In The Myth of Presidential Representation, B. Dan Wood evaluates the nature of American presidential representation, examining the strongly embedded belief - held by the country's founders, as well as current American political culture and social science theory - that presidents should represent the community at large. Citizens expect presidents to reflect prevailing public sentiment and compromise in the national interest. Social scientists express these same ideas through theoretical models depicting presidential behavior as driven by centrism and issue stances adhering to the median voter. Yet partisanship seems to be a dominant theme of modern American politics. Do American presidents adhere to a centrist model of representation as envisioned by the founders? Or, do presidents typically attempt to lead the public toward their own more partisan positions? If so, how successful are they? What are the consequences of centrist versus partisan presidential representation? The Myth of Presidential Representation addresses these questions both theoretically and empirically.
|Publisher:||Cambridge University Press|
|Edition description:||New Edition|
|Product dimensions:||5.90(w) x 8.90(h) x 0.80(d)|
About the Author
B. Dan Wood holds the Cornerstone Fellowship at Texas A&M University. He is the author of The Politics of Economic Leadership: The Causes and Consequences of Presidential Rhetoric (2007) and coauthor of Bureaucratic Dynamics: The Role of Bureaucracy in a Democracy (1994), as well as numerous scholarly articles. Professor Wood has served on the editorial boards of the American Journal of Political Science, Presidential Studies Quarterly, Political Analysis, Political Research Quarterly, and American Politics Quarterly and is a frequent instructor at the European Consortium for Political Research summer methods program at the University of Essex.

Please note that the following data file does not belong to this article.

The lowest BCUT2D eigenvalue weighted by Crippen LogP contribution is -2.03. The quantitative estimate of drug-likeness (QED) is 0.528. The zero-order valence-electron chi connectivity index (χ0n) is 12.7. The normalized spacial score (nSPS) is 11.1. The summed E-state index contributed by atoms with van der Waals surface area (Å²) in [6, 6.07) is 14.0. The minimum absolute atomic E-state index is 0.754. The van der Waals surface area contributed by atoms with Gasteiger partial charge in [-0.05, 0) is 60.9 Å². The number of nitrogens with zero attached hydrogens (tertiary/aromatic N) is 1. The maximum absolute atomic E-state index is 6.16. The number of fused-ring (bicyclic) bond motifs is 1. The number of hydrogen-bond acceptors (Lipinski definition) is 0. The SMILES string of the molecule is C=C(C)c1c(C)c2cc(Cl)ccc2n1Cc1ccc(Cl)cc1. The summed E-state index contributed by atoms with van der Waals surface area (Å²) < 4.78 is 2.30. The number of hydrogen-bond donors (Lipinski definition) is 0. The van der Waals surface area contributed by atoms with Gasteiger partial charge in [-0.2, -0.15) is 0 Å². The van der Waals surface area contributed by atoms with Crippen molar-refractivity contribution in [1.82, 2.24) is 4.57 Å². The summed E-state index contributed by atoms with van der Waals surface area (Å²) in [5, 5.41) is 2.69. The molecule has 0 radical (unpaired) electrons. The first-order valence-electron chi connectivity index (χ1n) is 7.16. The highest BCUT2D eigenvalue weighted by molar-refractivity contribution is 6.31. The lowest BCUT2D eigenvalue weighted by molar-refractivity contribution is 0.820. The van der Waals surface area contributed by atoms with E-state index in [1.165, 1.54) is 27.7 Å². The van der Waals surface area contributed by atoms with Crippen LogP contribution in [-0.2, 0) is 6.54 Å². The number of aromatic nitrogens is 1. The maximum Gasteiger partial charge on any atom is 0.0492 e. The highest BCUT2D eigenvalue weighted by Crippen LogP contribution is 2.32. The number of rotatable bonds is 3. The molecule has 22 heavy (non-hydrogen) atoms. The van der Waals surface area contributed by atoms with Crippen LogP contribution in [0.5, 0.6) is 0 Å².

Table of Contents
1. The nature of presidential representation; 2. The centrist and partisan theories of presidential representation; 3. Measuring mass preferences and presidential issue stances; 4. Evaluating the centrist vs. partisan models of presidential representation; 5. Presidential persuasion and the mass public; 6. Centrism, partisanship, and public approval of the president's job performance; 7. The efficacy for American democracy of non-centrist, partisan presidential representation.